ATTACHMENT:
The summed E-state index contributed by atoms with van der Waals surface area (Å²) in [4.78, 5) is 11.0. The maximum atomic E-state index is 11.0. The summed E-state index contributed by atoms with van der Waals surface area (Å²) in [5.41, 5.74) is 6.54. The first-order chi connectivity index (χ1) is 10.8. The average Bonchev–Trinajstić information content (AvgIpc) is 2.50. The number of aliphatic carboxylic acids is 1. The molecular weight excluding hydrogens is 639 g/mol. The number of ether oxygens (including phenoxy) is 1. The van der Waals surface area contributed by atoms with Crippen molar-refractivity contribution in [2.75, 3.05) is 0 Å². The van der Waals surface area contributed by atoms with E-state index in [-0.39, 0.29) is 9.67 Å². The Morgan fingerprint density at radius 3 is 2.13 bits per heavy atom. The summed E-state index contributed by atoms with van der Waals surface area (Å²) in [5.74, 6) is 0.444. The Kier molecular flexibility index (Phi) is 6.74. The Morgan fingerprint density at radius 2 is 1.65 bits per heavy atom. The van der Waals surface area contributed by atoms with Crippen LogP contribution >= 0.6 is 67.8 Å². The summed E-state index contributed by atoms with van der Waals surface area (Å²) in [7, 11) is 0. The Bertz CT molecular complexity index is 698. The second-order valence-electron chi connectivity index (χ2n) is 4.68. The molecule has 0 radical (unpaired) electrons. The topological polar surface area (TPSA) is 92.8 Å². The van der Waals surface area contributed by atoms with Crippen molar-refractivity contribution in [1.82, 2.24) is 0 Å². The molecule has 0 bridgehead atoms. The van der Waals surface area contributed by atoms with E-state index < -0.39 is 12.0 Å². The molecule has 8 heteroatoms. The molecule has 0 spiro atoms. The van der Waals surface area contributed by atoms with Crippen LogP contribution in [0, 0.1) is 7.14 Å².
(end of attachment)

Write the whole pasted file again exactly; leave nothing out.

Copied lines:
The summed E-state index contributed by atoms with van der Waals surface area (Å²) in [4.78, 5) is 11.0. The maximum atomic E-state index is 11.0. The summed E-state index contributed by atoms with van der Waals surface area (Å²) in [5.41, 5.74) is 6.54. The first-order chi connectivity index (χ1) is 10.8. The average Bonchev–Trinajstić information content (AvgIpc) is 2.50. The number of aliphatic carboxylic acids is 1. The molecular weight excluding hydrogens is 639 g/mol. The number of ether oxygens (including phenoxy) is 1. The van der Waals surface area contributed by atoms with Crippen molar-refractivity contribution in [2.75, 3.05) is 0 Å². The van der Waals surface area contributed by atoms with E-state index in [-0.39, 0.29) is 9.67 Å². The Morgan fingerprint density at radius 3 is 2.13 bits per heavy atom. The summed E-state index contributed by atoms with van der Waals surface area (Å²) in [5.74, 6) is 0.444. The Kier molecular flexibility index (Phi) is 6.74. The Morgan fingerprint density at radius 2 is 1.65 bits per heavy atom. The van der Waals surface area contributed by atoms with Crippen LogP contribution >= 0.6 is 67.8 Å². The summed E-state index contributed by atoms with van der Waals surface area (Å²) in [7, 11) is 0. The Bertz CT molecular complexity index is 698. The second-order valence-electron chi connectivity index (χ2n) is 4.68. The molecule has 0 radical (unpaired) electrons. The topological polar surface area (TPSA) is 92.8 Å². The van der Waals surface area contributed by atoms with Crippen molar-refractivity contribution in [1.82, 2.24) is 0 Å². The molecule has 0 bridgehead atoms. The van der Waals surface area contributed by atoms with E-state index < -0.39 is 12.0 Å². The molecule has 8 heteroatoms. The molecule has 0 spiro atoms. The van der Waals surface area contributed by atoms with Crippen LogP contribution in [0, 0.1) is 7.14 Å².